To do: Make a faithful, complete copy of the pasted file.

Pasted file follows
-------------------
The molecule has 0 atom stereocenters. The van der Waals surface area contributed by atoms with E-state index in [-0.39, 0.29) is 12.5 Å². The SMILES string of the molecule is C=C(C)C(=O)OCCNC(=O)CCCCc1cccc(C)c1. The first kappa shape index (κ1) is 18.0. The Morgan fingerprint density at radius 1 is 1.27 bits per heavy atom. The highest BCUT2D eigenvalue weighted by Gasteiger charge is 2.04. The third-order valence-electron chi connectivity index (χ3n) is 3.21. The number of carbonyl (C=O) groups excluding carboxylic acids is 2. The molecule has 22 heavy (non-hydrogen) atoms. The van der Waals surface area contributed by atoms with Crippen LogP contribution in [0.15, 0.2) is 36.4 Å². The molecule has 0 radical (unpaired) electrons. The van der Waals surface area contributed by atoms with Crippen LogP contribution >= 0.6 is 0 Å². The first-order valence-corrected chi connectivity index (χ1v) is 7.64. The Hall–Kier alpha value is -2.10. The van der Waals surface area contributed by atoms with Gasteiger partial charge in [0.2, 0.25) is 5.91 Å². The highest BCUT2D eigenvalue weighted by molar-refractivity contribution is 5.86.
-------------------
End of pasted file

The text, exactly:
The molecule has 0 atom stereocenters. The van der Waals surface area contributed by atoms with E-state index in [-0.39, 0.29) is 12.5 Å². The SMILES string of the molecule is C=C(C)C(=O)OCCNC(=O)CCCCc1cccc(C)c1. The first kappa shape index (κ1) is 18.0. The Morgan fingerprint density at radius 1 is 1.27 bits per heavy atom. The highest BCUT2D eigenvalue weighted by Gasteiger charge is 2.04. The third-order valence-electron chi connectivity index (χ3n) is 3.21. The number of carbonyl (C=O) groups excluding carboxylic acids is 2. The molecule has 22 heavy (non-hydrogen) atoms. The van der Waals surface area contributed by atoms with Crippen LogP contribution in [0.15, 0.2) is 36.4 Å². The molecule has 0 radical (unpaired) electrons. The van der Waals surface area contributed by atoms with Crippen LogP contribution >= 0.6 is 0 Å². The first-order valence-corrected chi connectivity index (χ1v) is 7.64. The Hall–Kier alpha value is -2.10. The van der Waals surface area contributed by atoms with Gasteiger partial charge in [0.2, 0.25) is 5.91 Å². The highest BCUT2D eigenvalue weighted by molar-refractivity contribution is 5.86.